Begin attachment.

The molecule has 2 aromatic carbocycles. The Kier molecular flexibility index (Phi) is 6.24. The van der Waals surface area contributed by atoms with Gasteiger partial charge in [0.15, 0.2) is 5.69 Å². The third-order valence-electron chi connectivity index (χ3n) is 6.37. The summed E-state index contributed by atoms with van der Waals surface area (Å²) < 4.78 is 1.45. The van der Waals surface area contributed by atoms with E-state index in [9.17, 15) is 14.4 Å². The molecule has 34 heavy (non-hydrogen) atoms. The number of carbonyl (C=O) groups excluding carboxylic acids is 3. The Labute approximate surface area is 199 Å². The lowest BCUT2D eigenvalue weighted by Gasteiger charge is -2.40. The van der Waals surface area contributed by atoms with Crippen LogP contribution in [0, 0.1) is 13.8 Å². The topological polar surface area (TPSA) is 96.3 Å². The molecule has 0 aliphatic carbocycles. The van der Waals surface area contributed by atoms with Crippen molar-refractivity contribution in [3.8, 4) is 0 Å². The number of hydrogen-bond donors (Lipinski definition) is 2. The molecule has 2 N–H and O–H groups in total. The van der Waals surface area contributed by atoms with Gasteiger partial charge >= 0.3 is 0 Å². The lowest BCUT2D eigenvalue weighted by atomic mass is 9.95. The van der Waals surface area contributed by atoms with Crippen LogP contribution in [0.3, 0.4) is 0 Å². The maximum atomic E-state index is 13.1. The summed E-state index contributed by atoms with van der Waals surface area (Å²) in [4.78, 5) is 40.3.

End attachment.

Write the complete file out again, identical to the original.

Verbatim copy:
The molecule has 2 aromatic carbocycles. The Kier molecular flexibility index (Phi) is 6.24. The van der Waals surface area contributed by atoms with Gasteiger partial charge in [0.15, 0.2) is 5.69 Å². The third-order valence-electron chi connectivity index (χ3n) is 6.37. The summed E-state index contributed by atoms with van der Waals surface area (Å²) < 4.78 is 1.45. The van der Waals surface area contributed by atoms with E-state index in [9.17, 15) is 14.4 Å². The molecule has 34 heavy (non-hydrogen) atoms. The number of carbonyl (C=O) groups excluding carboxylic acids is 3. The Labute approximate surface area is 199 Å². The lowest BCUT2D eigenvalue weighted by Gasteiger charge is -2.40. The van der Waals surface area contributed by atoms with Crippen LogP contribution in [0, 0.1) is 13.8 Å². The topological polar surface area (TPSA) is 96.3 Å². The molecule has 0 aliphatic carbocycles. The van der Waals surface area contributed by atoms with Crippen molar-refractivity contribution in [3.8, 4) is 0 Å². The number of hydrogen-bond donors (Lipinski definition) is 2. The molecule has 2 N–H and O–H groups in total. The van der Waals surface area contributed by atoms with Gasteiger partial charge >= 0.3 is 0 Å². The lowest BCUT2D eigenvalue weighted by atomic mass is 9.95. The van der Waals surface area contributed by atoms with Crippen LogP contribution in [0.3, 0.4) is 0 Å². The maximum atomic E-state index is 13.1. The summed E-state index contributed by atoms with van der Waals surface area (Å²) in [4.78, 5) is 40.3.